All in all, as a business, it is important to follow merchant trends, and the intense growth of e-commerce due to the COVID-19 pandemic is impossible to ignore and supported by statistics. Business Insider cites that there was a 42% growth from 2019 to 2020 in online sales, with a total of $844 billion merchant dollars spent online just between March 2020 and February 2021. The trend seems clear: e-commerce sales will continue to prevail, and Business Insider cites Adobe’s prediction that online sales for 2021 will be anywhere between $850 billion and $930 billion, with 2022’s online sales reaching the trillions.

And yet, as small business owners must adjust to this massive surge in e-commerce, the loosening of COVID-19 restrictions has also reinvigorated the appeal of the brick-and-mortar store experience. So, for businesses with mortar locations, omnichannel marketing is integral. Supplementing your traditional brick location with an online presence gives your business the ability to succeed both online and offline.

And yet, in order to revive your mortar store after the hurt of the COVID-19 pandemic, you may also have to get creative and practice some alternative strategies from your physical location. One of these strategies is curbside pickup. At the beginning of the pandemic, physical stores were offering curbside pickup for customers, and by the end of 2020, Forbes cited that 31% of Americans were using curbside pickup more after the pandemic began.

The same Forbes article offers tips on how to make storefront pickup appealing to merchants:

  • Use social media
  • Offer promotional deals to loyal customers
  • Use software that offers your workers the ability to see every order

Although the country no longer has strict COVID-19 restrictions (as there was in November 2020, when the article was written, pre-vaccination availabilities) there is still a benefit in transparency. Using a business mobile app or social media platforms, like Instagram, Twitter, and Facebook, small businesses can advertise what safety protocols are being taken to assure cleanliness.

Additionally, social media can be used for quick interactions with prospective or new customers: small business owners can provide updates on their retail store, clarifying details on the process and security of curbside pickup, or even inform the general public that curbside pickup is an option. And, in response, merchants can post about their curbside pickup experiences with your small business.  

By offering your regular customers promotional deals, you give them an obvious reason to continue shopping at your small business. Forbes encourages the use of personalized notes within your promotional offers via text or email that point to your honest thoughts on the future’s uncertainty. Again, this is an easy way to maintain that personal connection with your customers, despite physical barriers.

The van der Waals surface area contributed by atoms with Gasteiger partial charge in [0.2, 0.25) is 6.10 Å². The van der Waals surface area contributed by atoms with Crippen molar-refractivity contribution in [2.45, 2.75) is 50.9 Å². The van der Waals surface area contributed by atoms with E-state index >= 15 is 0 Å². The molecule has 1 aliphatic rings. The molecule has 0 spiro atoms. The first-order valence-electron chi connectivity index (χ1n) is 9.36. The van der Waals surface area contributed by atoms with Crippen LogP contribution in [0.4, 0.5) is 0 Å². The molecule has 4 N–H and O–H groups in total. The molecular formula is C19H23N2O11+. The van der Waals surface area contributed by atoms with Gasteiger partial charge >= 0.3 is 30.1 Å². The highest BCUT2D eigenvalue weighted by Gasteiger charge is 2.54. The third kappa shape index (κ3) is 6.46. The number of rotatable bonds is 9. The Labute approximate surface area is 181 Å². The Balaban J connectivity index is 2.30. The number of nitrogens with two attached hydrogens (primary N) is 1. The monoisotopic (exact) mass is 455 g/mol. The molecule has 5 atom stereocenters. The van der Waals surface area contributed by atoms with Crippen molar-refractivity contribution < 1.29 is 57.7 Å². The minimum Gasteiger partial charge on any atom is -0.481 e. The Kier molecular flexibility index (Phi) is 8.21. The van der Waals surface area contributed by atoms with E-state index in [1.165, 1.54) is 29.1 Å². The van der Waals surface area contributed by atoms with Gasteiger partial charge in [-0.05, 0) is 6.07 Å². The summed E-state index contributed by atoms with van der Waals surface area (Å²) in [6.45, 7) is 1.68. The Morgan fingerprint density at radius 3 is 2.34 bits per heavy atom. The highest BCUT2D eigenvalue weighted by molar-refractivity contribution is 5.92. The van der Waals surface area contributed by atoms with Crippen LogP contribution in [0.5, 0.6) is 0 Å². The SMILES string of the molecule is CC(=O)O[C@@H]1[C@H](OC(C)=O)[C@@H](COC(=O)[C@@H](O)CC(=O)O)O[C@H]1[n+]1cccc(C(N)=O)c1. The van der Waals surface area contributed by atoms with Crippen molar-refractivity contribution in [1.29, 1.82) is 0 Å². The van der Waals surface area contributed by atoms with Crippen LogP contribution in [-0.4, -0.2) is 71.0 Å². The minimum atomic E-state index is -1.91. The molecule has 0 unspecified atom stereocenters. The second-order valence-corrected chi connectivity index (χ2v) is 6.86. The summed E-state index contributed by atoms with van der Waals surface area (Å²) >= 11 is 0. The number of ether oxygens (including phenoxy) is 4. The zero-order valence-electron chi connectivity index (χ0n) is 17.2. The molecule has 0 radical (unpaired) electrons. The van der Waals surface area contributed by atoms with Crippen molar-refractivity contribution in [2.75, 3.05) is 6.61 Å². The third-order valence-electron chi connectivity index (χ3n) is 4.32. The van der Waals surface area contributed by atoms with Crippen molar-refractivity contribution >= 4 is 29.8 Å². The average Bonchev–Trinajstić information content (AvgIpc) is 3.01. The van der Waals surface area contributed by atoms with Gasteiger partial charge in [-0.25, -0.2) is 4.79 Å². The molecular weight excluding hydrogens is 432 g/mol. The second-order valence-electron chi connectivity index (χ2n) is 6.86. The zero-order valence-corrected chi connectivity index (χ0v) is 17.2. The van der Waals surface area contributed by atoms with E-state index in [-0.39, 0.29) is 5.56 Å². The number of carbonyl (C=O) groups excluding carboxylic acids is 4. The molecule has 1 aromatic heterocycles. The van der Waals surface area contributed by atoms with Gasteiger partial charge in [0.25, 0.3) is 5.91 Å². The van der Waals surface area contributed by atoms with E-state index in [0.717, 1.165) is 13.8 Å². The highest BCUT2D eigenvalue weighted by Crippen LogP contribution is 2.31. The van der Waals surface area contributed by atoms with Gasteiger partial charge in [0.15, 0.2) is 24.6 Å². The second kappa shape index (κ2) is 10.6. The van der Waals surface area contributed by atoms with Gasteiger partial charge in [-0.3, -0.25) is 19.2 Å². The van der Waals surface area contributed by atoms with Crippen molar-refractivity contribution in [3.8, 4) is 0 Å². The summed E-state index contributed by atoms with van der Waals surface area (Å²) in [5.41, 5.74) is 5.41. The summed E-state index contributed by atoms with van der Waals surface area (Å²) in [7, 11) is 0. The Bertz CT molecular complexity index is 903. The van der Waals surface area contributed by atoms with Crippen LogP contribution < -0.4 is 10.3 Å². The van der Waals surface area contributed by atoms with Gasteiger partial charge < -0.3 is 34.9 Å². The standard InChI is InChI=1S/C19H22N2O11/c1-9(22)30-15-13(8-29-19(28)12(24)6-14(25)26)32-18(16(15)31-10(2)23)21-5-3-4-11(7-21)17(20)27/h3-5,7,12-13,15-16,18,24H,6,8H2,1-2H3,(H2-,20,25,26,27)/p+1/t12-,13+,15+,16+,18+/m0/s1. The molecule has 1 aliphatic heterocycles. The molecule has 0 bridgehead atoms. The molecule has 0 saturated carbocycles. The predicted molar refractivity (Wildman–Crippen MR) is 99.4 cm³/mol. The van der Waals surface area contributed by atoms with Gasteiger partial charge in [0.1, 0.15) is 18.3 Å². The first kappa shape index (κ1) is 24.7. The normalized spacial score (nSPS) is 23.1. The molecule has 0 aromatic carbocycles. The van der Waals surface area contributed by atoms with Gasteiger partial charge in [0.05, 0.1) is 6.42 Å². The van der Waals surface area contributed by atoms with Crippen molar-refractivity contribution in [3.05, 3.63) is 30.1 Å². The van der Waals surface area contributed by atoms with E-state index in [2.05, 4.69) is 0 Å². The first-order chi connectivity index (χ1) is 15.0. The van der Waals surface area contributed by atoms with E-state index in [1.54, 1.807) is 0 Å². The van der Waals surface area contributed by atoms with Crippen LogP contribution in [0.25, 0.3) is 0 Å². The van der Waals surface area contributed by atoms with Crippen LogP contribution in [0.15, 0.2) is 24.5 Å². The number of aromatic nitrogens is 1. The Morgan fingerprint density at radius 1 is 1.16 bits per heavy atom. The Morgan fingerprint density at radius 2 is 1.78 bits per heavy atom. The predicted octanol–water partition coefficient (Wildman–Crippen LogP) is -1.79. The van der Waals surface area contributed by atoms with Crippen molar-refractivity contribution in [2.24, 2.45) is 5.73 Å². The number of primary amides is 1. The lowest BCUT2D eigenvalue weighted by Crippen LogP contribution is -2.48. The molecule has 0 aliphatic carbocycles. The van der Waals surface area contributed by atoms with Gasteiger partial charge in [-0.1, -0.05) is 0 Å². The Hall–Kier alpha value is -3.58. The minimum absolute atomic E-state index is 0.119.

Lastly, Forbes suggests that small business staff managing curbside orders should be equipped with technology that allows them to see the items of every order, and organize orders by delivery or curbside pickup. The more specific each order information is, the easier it will be for the staff. For example, if it supplies the workers with information on the color and makes of the vehicle picking up, staff can manage curbside delivery much more smoothly. This also narrows any margin of error.

The aforementioned Business Insider’s article on successful CEO’s tips to accruing additional revenue also included other omnichannel marketing strategies apart from the internet and curbside pickup. Perhaps your internet presence is well established, and curbside orders are booming, but you are still hungry to grow your mortar business. Where do you turn to next?

The article quotes John Meyer, the Co-founder of 9 Clouds and CEO and Co-Founder of Lemonly, who suggested that small business owners with special skills should offer educational services for merchants. Meyer recommended charging for webinars and coaching services after hosting a workshop for free to establish trust with customers.

Derek Johnson, the CEO, and Founder of Tatango was quoted in the same article, also recommending that small business owners use their expertise to their advantage. He mentioned opportunities to speak, write, or consult as noteworthy options. Additionally, Heather Huhman, Founder and President of Come Recommended were quoted on how to capitalize on your skills, suggesting that small business owners can author their own publications to generate extra revenue.

Business Insider also mentioned Kent Healy’s, the author of The Uncommon Life, idea to keep an eye on the real estate market’s dips and use this as an opportunity to bid in trustee sales and purchase deeds of trust.

Keep in mind that a lot of these ideas require long-term planning. Don’t think of them as temporary solutions, but rather continual streams of income.

An article by the Harvard Business Review supports the idea of long-term planning, especially in times of economic crisis, just as we experienced at the start of 2020. As the article states, quick decisions are more likely to lead to financial mishaps, and while it may seem really tempting to do so if your small business has been hurting, it is always a good idea to research and even ask for the opinion of a trusted third party.

And as always, the success of the business lies in the hands of the merchants. Therefore, the same Harvard Business Review article suggests that business owners can tap into their customer base as a resource. If the people have a say, they can tell you exactly what they want, whether it be coaching services, curbside pickup, a navigable website, or a more extensive online presence. So, ask away.